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Or, as we have been often asked by older women considering prospective male companions: are they truly looking for companionship, or someone to nurse them through their later years?
Stitch Update: the more we talk to the people registering for Stitch, the more we have come to understand how important the issue of trust is (and how absent it is in most online dating sites today). The profile selection page from paints a clear picture: young people dating have a well-defined set of filters, which they use to help them find that “perfect” match.
While this is true for some older adults, it is far from universal.
Many seniors really are looking for companionship and nothing more. A recognition that most older adults are prepared for the fact that no single person may be the solution to all their social needs, that they may be just as well served by multiple companions.
Older adults, however, look for companionship in a way that’s very different from their younger counterparts.
Once you’re into your wisdom years your needs, desires and expectations are very different from what you’re looking for when you’re in your 20s.
That’s why we’re currently working on a number of features for Stitch to ensure that the people you meet are who they say they are. We’ve found older adults to be far more refreshingly open-minded. In case you hadn’t figured it out by now, all the differences we’ve described above lead most older adults to conclude that, well, online dating is not a positive experience at all.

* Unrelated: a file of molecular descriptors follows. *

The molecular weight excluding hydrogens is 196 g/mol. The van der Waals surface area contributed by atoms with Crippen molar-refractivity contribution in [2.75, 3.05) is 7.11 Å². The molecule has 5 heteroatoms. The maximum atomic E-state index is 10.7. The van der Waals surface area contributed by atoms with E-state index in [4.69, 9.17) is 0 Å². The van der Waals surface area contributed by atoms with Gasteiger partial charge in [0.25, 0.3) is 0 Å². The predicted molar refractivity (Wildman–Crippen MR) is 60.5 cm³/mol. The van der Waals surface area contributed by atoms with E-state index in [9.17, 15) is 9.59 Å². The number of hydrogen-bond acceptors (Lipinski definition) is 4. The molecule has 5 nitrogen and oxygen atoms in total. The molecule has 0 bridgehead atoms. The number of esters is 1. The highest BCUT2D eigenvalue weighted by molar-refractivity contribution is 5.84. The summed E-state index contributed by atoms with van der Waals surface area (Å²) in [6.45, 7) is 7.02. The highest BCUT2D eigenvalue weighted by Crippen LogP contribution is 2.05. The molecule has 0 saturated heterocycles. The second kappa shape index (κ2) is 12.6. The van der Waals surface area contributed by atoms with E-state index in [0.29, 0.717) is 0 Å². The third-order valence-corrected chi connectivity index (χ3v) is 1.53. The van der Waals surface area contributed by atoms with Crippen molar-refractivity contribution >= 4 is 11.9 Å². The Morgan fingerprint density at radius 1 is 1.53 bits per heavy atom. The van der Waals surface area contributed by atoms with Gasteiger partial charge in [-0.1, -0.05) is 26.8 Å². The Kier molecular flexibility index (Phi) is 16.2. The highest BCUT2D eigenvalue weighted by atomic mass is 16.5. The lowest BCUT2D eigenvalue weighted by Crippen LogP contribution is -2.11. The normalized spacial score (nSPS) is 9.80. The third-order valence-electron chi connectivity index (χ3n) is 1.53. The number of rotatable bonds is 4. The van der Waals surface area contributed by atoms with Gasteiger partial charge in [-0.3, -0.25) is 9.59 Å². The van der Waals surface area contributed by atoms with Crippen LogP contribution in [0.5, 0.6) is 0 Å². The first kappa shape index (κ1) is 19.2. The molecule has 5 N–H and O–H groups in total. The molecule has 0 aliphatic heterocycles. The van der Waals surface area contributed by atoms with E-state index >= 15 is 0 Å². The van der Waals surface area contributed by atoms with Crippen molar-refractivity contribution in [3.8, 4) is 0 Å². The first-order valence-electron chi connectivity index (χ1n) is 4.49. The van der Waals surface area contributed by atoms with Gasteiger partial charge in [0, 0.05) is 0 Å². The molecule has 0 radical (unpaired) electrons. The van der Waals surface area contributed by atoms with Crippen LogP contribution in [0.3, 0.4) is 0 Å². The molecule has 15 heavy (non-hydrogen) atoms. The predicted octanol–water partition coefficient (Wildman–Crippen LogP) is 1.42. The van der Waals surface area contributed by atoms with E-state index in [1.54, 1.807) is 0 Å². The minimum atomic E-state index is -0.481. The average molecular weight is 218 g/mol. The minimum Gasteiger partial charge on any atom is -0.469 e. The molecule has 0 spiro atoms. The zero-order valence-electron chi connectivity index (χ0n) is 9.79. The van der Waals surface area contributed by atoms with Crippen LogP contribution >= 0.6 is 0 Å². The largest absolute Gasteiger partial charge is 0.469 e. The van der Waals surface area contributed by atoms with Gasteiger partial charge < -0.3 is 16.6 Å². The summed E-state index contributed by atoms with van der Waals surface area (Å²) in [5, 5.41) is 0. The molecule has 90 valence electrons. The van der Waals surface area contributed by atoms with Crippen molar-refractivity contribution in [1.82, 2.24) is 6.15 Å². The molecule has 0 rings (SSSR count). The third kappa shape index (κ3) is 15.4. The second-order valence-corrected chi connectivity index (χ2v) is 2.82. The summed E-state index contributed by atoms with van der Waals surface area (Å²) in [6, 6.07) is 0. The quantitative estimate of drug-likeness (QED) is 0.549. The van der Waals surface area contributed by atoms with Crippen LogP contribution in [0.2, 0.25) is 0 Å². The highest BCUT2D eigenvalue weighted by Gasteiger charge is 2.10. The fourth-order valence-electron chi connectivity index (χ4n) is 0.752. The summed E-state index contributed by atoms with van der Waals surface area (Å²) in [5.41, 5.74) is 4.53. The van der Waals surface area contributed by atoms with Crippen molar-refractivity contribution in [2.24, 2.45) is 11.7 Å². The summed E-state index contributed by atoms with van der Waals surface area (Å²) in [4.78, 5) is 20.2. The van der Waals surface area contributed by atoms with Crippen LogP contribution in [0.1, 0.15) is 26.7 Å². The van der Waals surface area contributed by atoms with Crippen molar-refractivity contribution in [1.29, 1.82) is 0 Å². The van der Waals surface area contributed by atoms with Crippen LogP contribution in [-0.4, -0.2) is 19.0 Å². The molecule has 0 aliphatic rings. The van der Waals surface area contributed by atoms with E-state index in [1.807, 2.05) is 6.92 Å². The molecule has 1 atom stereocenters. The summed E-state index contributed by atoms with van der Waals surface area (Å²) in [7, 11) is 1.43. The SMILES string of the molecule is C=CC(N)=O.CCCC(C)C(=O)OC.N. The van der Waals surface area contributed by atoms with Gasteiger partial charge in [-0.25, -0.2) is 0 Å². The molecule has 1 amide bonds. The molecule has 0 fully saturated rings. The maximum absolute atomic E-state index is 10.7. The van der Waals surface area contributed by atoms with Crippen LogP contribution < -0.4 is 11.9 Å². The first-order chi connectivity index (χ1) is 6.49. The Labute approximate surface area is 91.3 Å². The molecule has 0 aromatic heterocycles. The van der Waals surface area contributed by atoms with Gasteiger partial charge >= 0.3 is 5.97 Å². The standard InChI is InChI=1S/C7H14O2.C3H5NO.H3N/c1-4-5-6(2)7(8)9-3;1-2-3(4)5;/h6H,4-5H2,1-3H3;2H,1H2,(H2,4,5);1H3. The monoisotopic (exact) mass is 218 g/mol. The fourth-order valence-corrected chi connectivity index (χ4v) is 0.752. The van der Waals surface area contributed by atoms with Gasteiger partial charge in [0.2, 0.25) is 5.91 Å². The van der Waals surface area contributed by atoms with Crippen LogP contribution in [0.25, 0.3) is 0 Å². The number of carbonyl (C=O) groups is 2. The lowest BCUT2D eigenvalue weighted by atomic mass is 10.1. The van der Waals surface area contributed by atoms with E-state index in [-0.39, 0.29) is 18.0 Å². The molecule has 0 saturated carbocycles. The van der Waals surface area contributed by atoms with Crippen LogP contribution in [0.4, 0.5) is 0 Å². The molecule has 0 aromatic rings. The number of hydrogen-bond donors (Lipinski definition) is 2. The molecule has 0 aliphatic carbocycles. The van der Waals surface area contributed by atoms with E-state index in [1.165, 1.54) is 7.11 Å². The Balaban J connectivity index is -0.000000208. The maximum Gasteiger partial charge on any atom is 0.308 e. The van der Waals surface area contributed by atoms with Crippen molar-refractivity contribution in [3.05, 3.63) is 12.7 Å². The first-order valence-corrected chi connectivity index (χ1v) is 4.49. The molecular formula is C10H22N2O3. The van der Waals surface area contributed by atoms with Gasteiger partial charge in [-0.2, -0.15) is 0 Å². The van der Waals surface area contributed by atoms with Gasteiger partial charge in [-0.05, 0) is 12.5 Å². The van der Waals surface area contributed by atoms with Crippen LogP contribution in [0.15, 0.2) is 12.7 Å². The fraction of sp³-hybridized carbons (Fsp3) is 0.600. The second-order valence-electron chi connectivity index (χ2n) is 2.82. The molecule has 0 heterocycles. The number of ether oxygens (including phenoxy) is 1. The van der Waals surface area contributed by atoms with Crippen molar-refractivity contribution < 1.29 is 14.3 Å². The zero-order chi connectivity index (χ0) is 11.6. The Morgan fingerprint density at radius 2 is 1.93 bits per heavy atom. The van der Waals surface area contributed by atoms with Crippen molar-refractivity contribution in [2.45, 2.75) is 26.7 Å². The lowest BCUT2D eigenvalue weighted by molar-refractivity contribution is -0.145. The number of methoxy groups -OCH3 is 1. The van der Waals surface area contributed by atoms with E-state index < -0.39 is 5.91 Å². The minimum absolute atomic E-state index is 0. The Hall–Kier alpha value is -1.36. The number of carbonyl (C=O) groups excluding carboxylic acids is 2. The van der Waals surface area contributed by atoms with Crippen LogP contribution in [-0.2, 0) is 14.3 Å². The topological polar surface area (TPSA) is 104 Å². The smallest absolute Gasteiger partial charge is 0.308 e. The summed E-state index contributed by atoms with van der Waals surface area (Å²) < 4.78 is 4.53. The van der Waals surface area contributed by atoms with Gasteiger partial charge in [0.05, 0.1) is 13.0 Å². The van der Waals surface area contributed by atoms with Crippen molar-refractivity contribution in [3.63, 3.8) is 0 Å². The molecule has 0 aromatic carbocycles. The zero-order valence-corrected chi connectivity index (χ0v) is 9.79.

One thing that many dating services have in common is using fancy algorithms to help you find a partner based on a dazzling array of filters you provide them. Whether it was the Jewish 82-year-old, who admitted in her youth she would have only accepted “a handsome Jewish boy” but now “doesn’t mind about their background as long as they are kind”, or the 59-year-old devout Catholic who had never considered dating Protestants when she was younger, we found an incredible willingness to judge potential partners on their personality and shared interests than any pre-conceived notions of who the “right” partner might be. It’s built around the needs of younger generations, who care a lot about age, about appearances, about filtering out potential matches based on arbitrary criteria, who are happy to spend inordinate amounts of time online, browsing and scrutinizing potential matches.
We’d be lying if we said that appearance wasn’t important at all to the over-55 demographic, but it turns out to be a much lower priority.
Take a quick look at the Tinder user interface to the left.
What stands out as the most important aspect of a person when determining if you may be a potential match? With Tinder (and pretty much every other online dating system on the market today) the photo is all-important.
Many older adults have multiple needs for companionship. And that sums up the generation gap in a nutshell …
Sure, some are focused only on finding that single life partner who will give them a loving relationship for the next few decades. recent studies show that young adults are three times as likely to prefer to text than talk via the phone, the complete opposite of their older counterparts.